Nanoparticles Improve Stroke Treatment

Nanorods that spin inside the bloodstream enhance blood-clot busting drug

2 min read
Nanoparticles Improve Stroke Treatment
Image: University of Georgia

Currently there is just one drug that has been approved for treatment of acute stroke—recombinant tissue plasminogen activator, or t-PA. Essentially it works by thinning blood clots. Researchers at the University of Georgia (UGA) announced last week that they have developed a magnetic nanoparticle that when combined with t-PA can make the drug significantly more effective.

The Georgia researchers injected magnetic nanorods into the bloodstream. When stimulated by rotating magnets the nanorods act as a kind of mixing tool that shakes up blood clots that have already been thinned by t-PA.

The injected nanorods "act like stirring bars to drive t-PA to the site of the clot," said Yiping Zhao, professor of physics at UGA, in a press release. "Our preliminary results show that the breakdown of clots can be enhanced up to twofold compared to treatment with t-PA alone."

Like recent research at Penn State University in which nanorods were combined with magnets and ultrasonic waves to make them spin and thereby churn up cancer cells, the nanoparticles are referred to as nanomotors.

While this may offend the sensibility of some people’s understanding of what constitutes a motor, the term is used as well in the UGA research paper published in the journal ACS Nano.

In the research, the UGA team tested their technique on blood clots in mice. They injected a mixture of t-PA and the nanorods and then activated the nanorods with two revolving magnets once they had reached the blood stream. By triggering the spinning of the nanorods so early it helps to push the drug towards the blood clot, like fans wafting them along.

With the researchers reporting a two-fold increase to the breakdown of blood clots over just t-PA alone, the technique offers a much-needed boost to stroke treatment. While t-PA is good a thinning the blood clots, it has an unwanted side effect of thinning the blood throughout the body resulting in a real threat of hemorrhaging.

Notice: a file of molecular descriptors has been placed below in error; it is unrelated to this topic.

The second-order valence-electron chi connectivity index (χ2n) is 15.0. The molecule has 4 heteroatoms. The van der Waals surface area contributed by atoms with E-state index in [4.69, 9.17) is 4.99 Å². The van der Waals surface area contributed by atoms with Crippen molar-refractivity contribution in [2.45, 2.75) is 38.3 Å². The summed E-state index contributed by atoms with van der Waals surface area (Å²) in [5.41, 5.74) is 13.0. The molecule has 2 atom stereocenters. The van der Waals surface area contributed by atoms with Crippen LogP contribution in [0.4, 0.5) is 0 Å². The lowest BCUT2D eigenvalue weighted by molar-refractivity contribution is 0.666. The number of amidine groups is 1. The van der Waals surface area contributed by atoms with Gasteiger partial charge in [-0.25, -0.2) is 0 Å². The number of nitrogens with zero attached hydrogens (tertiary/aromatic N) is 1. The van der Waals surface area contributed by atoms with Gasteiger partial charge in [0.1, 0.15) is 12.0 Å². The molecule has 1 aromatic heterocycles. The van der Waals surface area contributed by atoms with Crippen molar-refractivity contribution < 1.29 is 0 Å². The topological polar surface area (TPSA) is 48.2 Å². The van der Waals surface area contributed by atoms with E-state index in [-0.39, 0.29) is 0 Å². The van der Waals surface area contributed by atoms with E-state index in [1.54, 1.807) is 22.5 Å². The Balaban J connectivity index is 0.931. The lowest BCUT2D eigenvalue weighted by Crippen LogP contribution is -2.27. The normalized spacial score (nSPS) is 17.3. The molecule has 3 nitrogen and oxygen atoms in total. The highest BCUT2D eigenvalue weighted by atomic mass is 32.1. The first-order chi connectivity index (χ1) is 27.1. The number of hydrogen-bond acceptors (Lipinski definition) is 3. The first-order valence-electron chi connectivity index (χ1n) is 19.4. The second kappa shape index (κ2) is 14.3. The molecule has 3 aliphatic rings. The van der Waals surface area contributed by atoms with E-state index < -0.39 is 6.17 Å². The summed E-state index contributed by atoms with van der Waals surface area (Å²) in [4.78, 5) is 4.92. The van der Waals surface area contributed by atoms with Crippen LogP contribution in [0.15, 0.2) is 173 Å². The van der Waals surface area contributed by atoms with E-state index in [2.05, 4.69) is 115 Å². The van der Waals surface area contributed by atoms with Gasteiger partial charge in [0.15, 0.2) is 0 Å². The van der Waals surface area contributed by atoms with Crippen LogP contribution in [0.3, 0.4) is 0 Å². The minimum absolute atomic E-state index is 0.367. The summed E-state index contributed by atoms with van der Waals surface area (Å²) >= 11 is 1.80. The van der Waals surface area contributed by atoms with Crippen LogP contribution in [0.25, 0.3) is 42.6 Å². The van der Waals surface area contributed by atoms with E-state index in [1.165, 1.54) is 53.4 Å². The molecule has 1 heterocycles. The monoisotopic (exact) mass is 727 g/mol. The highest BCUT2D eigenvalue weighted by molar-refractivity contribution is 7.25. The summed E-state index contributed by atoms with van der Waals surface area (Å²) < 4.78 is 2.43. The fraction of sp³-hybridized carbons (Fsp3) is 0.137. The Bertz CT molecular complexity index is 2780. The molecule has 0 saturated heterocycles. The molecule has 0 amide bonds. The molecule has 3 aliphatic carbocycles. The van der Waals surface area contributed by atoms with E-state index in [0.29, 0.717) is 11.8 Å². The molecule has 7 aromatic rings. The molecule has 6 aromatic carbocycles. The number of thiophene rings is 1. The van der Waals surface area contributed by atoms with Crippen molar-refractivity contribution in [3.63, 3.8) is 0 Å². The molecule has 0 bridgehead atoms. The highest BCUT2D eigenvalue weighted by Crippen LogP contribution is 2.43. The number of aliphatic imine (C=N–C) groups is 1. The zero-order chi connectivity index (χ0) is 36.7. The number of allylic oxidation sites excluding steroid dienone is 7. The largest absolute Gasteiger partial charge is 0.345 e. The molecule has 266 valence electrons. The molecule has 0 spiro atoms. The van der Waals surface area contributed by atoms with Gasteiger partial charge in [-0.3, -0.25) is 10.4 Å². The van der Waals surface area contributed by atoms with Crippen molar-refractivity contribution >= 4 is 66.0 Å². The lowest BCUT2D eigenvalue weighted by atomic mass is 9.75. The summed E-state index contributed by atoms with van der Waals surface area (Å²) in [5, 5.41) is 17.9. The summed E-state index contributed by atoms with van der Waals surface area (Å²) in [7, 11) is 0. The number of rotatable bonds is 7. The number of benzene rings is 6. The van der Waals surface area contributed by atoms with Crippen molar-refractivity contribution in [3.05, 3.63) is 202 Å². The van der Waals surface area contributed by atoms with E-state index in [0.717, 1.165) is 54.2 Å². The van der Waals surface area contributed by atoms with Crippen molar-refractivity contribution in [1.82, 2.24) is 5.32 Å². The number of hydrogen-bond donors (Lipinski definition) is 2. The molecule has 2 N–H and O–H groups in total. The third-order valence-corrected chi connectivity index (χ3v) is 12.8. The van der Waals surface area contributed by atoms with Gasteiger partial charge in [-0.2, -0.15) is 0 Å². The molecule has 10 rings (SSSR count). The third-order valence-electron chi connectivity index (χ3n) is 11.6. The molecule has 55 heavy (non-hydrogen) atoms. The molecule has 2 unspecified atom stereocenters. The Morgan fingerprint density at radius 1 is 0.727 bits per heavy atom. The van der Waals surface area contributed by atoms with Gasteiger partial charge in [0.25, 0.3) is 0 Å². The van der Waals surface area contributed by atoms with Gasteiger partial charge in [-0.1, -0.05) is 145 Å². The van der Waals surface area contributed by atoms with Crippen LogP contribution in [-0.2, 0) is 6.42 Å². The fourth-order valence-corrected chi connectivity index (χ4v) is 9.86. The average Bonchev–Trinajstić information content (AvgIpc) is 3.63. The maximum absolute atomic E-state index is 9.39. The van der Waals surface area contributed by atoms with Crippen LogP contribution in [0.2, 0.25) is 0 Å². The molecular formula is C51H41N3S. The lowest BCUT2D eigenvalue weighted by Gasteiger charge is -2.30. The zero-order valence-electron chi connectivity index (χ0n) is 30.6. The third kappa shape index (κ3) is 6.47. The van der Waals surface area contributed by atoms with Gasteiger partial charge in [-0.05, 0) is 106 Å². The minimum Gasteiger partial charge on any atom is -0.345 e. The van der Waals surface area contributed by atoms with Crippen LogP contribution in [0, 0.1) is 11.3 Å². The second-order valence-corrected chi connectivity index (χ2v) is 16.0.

"We want to improve the efficiency of this drug, because too much of it can lead to serious bleeding problems," said Rui Cheng, a researcher on the project, in a press release. "This approach may one day allow physicians to use less of the drug, but with equal or improved effectiveness."

The next step for the researchers will be to find a nanorod material that is more biocompatible than what was used in these initial experiments. They would also like to develop a chemistry model that will connect clot dissolving speed and other parameters with the material being used.

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This CAD Program Can Design New Organisms

Genetic engineers have a powerful new tool to write and edit DNA code

11 min read
A photo showing machinery in a lab

Foundries such as the Edinburgh Genome Foundry assemble fragments of synthetic DNA and send them to labs for testing in cells.

Edinburgh Genome Foundry, University of Edinburgh

In the next decade, medical science may finally advance cures for some of the most complex diseases that plague humanity. Many diseases are caused by mutations in the human genome, which can either be inherited from our parents (such as in cystic fibrosis), or acquired during life, such as most types of cancer. For some of these conditions, medical researchers have identified the exact mutations that lead to disease; but in many more, they're still seeking answers. And without understanding the cause of a problem, it's pretty tough to find a cure.

We believe that a key enabling technology in this quest is a computer-aided design (CAD) program for genome editing, which our organization is launching this week at the Genome Project-write (GP-write) conference.

With this CAD program, medical researchers will be able to quickly design hundreds of different genomes with any combination of mutations and send the genetic code to a company that manufactures strings of DNA. Those fragments of synthesized DNA can then be sent to a foundry for assembly, and finally to a lab where the designed genomes can be tested in cells. Based on how the cells grow, researchers can use the CAD program to iterate with a new batch of redesigned genomes, sharing data for collaborative efforts. Enabling fast redesign of thousands of variants can only be achieved through automation; at that scale, researchers just might identify the combinations of mutations that are causing genetic diseases. This is the first critical R&D step toward finding cures.

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